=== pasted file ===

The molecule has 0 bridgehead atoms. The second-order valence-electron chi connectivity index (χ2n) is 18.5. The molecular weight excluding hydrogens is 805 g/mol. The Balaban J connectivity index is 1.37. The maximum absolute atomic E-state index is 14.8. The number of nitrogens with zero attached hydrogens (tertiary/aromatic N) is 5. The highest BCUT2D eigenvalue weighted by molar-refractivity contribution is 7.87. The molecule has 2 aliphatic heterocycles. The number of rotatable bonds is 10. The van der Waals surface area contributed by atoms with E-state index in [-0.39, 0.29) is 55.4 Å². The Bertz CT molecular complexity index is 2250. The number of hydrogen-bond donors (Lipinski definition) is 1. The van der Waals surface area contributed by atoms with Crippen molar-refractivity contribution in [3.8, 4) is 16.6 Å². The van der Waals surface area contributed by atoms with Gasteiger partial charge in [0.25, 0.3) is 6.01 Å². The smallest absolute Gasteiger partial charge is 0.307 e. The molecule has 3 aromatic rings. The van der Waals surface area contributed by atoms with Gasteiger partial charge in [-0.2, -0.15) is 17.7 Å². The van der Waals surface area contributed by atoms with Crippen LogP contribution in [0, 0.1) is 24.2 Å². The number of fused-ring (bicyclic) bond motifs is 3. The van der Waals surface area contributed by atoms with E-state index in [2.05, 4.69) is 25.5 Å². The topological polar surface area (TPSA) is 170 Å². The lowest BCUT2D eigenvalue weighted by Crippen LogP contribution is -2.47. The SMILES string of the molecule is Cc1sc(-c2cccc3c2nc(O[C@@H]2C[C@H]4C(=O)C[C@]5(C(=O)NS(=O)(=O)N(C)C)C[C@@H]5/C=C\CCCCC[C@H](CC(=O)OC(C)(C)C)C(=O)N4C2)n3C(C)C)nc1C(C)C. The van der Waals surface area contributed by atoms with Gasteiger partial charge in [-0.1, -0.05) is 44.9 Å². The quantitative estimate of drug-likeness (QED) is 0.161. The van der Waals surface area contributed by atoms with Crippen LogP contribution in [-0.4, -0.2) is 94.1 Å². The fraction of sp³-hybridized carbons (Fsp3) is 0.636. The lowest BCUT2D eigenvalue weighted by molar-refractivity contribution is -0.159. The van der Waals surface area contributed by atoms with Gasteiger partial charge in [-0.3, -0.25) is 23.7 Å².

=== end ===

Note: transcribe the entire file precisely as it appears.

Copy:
The molecule has 0 bridgehead atoms. The second-order valence-electron chi connectivity index (χ2n) is 18.5. The molecular weight excluding hydrogens is 805 g/mol. The Balaban J connectivity index is 1.37. The maximum absolute atomic E-state index is 14.8. The number of nitrogens with zero attached hydrogens (tertiary/aromatic N) is 5. The highest BCUT2D eigenvalue weighted by molar-refractivity contribution is 7.87. The molecule has 2 aliphatic heterocycles. The number of rotatable bonds is 10. The van der Waals surface area contributed by atoms with E-state index in [-0.39, 0.29) is 55.4 Å². The Bertz CT molecular complexity index is 2250. The number of hydrogen-bond donors (Lipinski definition) is 1. The van der Waals surface area contributed by atoms with Crippen molar-refractivity contribution in [3.8, 4) is 16.6 Å². The van der Waals surface area contributed by atoms with Gasteiger partial charge in [0.25, 0.3) is 6.01 Å². The smallest absolute Gasteiger partial charge is 0.307 e. The molecule has 3 aromatic rings. The van der Waals surface area contributed by atoms with Gasteiger partial charge in [-0.2, -0.15) is 17.7 Å². The van der Waals surface area contributed by atoms with Crippen LogP contribution in [0, 0.1) is 24.2 Å². The number of fused-ring (bicyclic) bond motifs is 3. The van der Waals surface area contributed by atoms with E-state index in [2.05, 4.69) is 25.5 Å². The topological polar surface area (TPSA) is 170 Å². The lowest BCUT2D eigenvalue weighted by Crippen LogP contribution is -2.47. The SMILES string of the molecule is Cc1sc(-c2cccc3c2nc(O[C@@H]2C[C@H]4C(=O)C[C@]5(C(=O)NS(=O)(=O)N(C)C)C[C@@H]5/C=C\CCCCC[C@H](CC(=O)OC(C)(C)C)C(=O)N4C2)n3C(C)C)nc1C(C)C. The van der Waals surface area contributed by atoms with Gasteiger partial charge in [-0.1, -0.05) is 44.9 Å². The quantitative estimate of drug-likeness (QED) is 0.161. The van der Waals surface area contributed by atoms with Crippen LogP contribution in [-0.4, -0.2) is 94.1 Å². The fraction of sp³-hybridized carbons (Fsp3) is 0.636. The lowest BCUT2D eigenvalue weighted by molar-refractivity contribution is -0.159. The van der Waals surface area contributed by atoms with Gasteiger partial charge in [-0.3, -0.25) is 23.7 Å².